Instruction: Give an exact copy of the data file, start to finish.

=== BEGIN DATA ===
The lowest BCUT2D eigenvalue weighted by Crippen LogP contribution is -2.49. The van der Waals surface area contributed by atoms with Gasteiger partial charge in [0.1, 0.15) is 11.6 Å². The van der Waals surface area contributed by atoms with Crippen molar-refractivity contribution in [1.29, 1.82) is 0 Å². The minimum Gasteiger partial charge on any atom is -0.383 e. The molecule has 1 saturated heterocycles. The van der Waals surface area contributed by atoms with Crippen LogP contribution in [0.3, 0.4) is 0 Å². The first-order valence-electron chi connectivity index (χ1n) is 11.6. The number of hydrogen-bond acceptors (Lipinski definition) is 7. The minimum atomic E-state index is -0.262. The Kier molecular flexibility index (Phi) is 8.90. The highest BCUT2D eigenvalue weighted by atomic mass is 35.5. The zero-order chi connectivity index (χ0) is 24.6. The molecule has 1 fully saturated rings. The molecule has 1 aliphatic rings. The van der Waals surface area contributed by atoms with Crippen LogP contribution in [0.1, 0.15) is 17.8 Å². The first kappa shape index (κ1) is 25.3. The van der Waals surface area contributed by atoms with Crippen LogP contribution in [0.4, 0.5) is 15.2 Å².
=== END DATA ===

The lowest BCUT2D eigenvalue weighted by Crippen LogP contribution is -2.49. The van der Waals surface area contributed by atoms with Gasteiger partial charge in [0.1, 0.15) is 11.6 Å². The van der Waals surface area contributed by atoms with Crippen molar-refractivity contribution in [1.29, 1.82) is 0 Å². The minimum Gasteiger partial charge on any atom is -0.383 e. The molecule has 1 saturated heterocycles. The van der Waals surface area contributed by atoms with Crippen LogP contribution in [0.3, 0.4) is 0 Å². The first-order valence-electron chi connectivity index (χ1n) is 11.6. The number of hydrogen-bond acceptors (Lipinski definition) is 7. The minimum atomic E-state index is -0.262. The Kier molecular flexibility index (Phi) is 8.90. The highest BCUT2D eigenvalue weighted by atomic mass is 35.5. The zero-order chi connectivity index (χ0) is 24.6. The molecule has 1 fully saturated rings. The molecule has 1 aliphatic rings. The van der Waals surface area contributed by atoms with Crippen LogP contribution in [0.1, 0.15) is 17.8 Å². The first kappa shape index (κ1) is 25.3. The van der Waals surface area contributed by atoms with Crippen LogP contribution in [0.4, 0.5) is 15.2 Å².